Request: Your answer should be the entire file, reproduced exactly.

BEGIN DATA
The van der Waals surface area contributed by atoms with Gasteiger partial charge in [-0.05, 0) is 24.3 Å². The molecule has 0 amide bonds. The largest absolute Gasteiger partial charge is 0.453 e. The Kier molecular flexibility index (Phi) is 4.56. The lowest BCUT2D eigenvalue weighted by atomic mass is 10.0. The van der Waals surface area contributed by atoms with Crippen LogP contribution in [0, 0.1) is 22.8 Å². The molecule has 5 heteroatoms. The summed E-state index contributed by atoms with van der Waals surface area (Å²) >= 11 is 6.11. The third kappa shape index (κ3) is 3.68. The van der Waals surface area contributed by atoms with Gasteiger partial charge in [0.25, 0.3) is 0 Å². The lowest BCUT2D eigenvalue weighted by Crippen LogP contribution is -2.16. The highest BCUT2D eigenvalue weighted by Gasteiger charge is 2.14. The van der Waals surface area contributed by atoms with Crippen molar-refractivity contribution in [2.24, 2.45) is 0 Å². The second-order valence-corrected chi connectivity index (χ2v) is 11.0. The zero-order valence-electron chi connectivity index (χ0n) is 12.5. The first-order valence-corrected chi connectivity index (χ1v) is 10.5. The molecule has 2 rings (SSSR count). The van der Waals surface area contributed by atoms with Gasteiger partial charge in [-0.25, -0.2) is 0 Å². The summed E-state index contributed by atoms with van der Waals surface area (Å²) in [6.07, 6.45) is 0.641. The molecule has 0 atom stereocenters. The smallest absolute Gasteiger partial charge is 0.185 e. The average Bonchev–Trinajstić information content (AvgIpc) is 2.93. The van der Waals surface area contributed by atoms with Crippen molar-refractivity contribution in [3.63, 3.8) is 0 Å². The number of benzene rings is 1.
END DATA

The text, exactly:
The van der Waals surface area contributed by atoms with Gasteiger partial charge in [-0.05, 0) is 24.3 Å². The molecule has 0 amide bonds. The largest absolute Gasteiger partial charge is 0.453 e. The Kier molecular flexibility index (Phi) is 4.56. The lowest BCUT2D eigenvalue weighted by atomic mass is 10.0. The van der Waals surface area contributed by atoms with Crippen LogP contribution in [0, 0.1) is 22.8 Å². The molecule has 5 heteroatoms. The summed E-state index contributed by atoms with van der Waals surface area (Å²) >= 11 is 6.11. The third kappa shape index (κ3) is 3.68. The van der Waals surface area contributed by atoms with Gasteiger partial charge in [0.25, 0.3) is 0 Å². The lowest BCUT2D eigenvalue weighted by Crippen LogP contribution is -2.16. The highest BCUT2D eigenvalue weighted by Gasteiger charge is 2.14. The van der Waals surface area contributed by atoms with Crippen molar-refractivity contribution in [2.24, 2.45) is 0 Å². The second-order valence-corrected chi connectivity index (χ2v) is 11.0. The zero-order valence-electron chi connectivity index (χ0n) is 12.5. The first-order valence-corrected chi connectivity index (χ1v) is 10.5. The molecule has 2 rings (SSSR count). The van der Waals surface area contributed by atoms with Gasteiger partial charge in [-0.25, -0.2) is 0 Å². The summed E-state index contributed by atoms with van der Waals surface area (Å²) in [6.07, 6.45) is 0.641. The molecule has 0 atom stereocenters. The smallest absolute Gasteiger partial charge is 0.185 e. The average Bonchev–Trinajstić information content (AvgIpc) is 2.93. The van der Waals surface area contributed by atoms with Crippen molar-refractivity contribution in [3.63, 3.8) is 0 Å². The number of benzene rings is 1.